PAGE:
My answer to the original question is 'Yes, but it depends on the context and where the answer is 'yes', be careful'.

Monday, June 6, 2011

Google Research Award – Identifying Learning Benefits of Google Earth Tours in Education

It is always nice to announce good news. Back in February, together with [Muki Haklay at UCL], I submitted an application to the Google’s Faculty Research Award program for a grant to investigate Google Earth Tours in education. We were successful in getting a grant worth $86,883 USD. The project builds on Muki's expertise in usability studies of geospatial technologies, including the use of eye tracking and other usability engineering techniques for GIS and my expertise in Google Earth tours and education, and longstanding interest in usability issues.
Job Offer: In this joint UCL/Southampton project, UCL will be lead partner and we will appoint a junior researcher for a year to develop run experiments that will help us in understanding of the effectiveness of Google Earth Tours in geographical learning, and we aim to come up with guidelines to their use. If you are interested, get in contact with Muki.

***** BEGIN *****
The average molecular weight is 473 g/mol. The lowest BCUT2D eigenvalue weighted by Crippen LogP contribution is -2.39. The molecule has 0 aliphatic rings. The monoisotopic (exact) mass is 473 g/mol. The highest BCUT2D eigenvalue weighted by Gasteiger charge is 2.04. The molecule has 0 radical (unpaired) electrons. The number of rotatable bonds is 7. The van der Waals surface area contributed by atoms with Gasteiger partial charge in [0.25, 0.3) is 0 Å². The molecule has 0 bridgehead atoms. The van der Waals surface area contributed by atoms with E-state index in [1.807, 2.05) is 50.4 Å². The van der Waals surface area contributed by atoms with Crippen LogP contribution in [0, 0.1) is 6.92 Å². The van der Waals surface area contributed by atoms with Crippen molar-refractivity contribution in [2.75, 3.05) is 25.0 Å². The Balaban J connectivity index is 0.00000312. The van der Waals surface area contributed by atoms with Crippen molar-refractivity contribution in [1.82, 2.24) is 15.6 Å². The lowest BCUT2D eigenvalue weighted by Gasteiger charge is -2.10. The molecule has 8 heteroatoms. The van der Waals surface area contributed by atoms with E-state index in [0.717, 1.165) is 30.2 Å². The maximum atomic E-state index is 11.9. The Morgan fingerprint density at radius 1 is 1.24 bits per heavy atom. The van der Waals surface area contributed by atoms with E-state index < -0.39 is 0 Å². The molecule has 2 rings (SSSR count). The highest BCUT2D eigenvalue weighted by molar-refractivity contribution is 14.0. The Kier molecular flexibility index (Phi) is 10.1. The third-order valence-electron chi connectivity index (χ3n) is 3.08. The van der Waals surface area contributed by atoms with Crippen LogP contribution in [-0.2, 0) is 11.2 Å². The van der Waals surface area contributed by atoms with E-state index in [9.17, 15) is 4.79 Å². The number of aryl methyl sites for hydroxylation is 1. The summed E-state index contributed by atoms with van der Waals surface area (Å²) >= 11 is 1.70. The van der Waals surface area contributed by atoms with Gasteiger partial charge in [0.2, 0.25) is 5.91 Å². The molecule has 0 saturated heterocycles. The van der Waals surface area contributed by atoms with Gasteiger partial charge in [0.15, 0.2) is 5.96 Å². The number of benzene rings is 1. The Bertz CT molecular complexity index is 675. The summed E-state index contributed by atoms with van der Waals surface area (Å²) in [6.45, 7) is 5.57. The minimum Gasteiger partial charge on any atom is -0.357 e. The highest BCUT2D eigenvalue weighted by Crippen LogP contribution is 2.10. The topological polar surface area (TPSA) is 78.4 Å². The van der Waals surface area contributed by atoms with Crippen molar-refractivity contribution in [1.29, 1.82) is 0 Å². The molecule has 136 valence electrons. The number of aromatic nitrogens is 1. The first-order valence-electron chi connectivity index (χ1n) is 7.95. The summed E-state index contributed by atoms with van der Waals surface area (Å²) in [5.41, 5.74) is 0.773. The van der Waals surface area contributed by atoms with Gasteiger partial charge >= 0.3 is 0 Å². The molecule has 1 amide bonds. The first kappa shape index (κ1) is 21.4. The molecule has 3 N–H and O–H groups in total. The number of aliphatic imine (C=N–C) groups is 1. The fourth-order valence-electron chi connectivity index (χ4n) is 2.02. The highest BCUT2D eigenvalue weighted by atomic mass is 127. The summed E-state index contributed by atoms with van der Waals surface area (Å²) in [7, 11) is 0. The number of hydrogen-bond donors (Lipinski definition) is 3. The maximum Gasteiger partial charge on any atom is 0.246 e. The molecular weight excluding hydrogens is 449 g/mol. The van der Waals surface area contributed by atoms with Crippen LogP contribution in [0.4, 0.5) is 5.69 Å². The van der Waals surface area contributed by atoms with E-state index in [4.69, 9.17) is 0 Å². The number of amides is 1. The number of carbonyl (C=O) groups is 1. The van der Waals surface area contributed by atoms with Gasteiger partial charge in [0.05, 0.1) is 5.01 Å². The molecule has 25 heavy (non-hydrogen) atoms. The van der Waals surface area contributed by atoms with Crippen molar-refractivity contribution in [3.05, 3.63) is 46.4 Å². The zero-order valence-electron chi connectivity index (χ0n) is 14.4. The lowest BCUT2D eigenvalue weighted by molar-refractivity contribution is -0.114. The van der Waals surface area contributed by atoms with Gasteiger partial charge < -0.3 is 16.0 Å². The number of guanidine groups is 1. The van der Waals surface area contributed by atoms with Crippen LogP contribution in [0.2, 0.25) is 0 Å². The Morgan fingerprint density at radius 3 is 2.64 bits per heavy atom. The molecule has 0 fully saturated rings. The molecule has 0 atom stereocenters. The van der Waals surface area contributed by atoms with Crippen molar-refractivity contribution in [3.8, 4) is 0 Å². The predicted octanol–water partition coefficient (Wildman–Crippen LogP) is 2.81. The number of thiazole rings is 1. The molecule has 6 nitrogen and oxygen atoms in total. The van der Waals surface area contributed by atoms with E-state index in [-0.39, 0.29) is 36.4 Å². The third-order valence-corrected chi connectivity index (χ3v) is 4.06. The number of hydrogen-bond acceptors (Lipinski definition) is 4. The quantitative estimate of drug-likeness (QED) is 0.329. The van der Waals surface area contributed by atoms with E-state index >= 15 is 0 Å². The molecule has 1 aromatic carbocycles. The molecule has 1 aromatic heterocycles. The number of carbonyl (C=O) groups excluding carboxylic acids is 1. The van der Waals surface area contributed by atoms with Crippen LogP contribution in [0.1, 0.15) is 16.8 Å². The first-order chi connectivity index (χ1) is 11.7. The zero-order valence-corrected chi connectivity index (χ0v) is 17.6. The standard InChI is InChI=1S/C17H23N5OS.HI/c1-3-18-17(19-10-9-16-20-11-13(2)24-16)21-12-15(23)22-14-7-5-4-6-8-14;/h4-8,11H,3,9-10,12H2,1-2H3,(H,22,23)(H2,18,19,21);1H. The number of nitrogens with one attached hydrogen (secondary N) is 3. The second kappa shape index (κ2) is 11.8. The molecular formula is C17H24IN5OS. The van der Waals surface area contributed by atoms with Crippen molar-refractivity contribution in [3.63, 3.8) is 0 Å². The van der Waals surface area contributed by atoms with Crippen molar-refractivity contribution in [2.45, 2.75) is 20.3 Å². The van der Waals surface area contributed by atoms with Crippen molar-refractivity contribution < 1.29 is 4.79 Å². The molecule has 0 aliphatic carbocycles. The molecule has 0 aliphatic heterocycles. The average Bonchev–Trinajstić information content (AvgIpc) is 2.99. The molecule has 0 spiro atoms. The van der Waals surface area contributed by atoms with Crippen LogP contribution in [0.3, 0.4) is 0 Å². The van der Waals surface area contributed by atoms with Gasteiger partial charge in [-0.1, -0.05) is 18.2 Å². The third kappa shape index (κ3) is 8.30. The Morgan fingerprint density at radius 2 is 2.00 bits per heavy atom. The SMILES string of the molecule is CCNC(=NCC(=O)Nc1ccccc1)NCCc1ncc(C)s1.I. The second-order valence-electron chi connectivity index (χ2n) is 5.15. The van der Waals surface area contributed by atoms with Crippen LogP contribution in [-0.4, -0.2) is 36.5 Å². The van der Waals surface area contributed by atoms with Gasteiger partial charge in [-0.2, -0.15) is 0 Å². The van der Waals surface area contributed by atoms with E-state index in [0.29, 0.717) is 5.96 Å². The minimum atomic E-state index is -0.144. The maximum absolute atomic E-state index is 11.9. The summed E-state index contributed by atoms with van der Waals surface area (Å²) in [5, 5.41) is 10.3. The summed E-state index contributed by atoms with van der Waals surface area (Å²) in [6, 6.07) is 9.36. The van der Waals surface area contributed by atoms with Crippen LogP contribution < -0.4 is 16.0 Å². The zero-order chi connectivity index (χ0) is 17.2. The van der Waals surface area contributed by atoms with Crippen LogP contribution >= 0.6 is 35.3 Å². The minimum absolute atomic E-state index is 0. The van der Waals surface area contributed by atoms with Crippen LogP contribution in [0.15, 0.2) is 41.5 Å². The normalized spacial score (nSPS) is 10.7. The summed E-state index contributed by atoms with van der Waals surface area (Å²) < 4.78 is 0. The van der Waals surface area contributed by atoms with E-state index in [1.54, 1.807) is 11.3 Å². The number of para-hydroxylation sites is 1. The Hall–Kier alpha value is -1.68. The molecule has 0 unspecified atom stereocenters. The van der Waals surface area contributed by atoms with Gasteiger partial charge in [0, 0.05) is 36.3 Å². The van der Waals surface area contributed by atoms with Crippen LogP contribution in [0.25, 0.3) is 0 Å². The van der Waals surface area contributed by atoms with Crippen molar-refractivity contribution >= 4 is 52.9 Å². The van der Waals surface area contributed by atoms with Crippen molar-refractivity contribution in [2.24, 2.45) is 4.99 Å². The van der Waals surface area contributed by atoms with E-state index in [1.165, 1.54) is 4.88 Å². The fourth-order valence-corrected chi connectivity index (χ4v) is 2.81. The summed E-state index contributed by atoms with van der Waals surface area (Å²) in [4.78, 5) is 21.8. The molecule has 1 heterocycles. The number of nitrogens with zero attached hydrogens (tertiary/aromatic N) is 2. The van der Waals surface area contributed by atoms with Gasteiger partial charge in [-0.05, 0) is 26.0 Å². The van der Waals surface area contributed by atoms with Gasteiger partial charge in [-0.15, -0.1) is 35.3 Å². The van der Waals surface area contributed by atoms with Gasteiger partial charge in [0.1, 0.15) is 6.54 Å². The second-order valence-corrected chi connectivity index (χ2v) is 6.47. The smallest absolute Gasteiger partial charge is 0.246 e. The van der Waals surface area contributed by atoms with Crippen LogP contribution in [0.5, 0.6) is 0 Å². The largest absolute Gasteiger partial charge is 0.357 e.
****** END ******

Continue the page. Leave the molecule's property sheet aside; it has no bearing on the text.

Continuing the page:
Our main contact at Google for the project is Ed Parsons. We were also helped by Tina Ornduff and Sean Askay who acted as referees for the proposal.

The core question that we want to address is “How can Google Earth Tours be used create an effective learning experience?”
So what do we plan to do? Previous research on Google Earth Tours (GETs) has shown them to be an effective visualization technique for teaching geographical concepts, yet their use in this way is essentially passive. Active learning is a successful educational approach where student activity is combined with instruction to enhance learning. In the proposal we suggest that there is great education value in combining the advantages of the rich visualization of GETs with student activities. Evaluating the effectiveness of this combination is the purpose of the project, and we plan to do this by creating educational materials that consist of GETs and activities and testing them against other versions of the materials using student tests, eye tracking and questionnaires as data gathering techniques.
We believe that by improving the techniques by which spatial data is visualized we are improving spatial information access overall.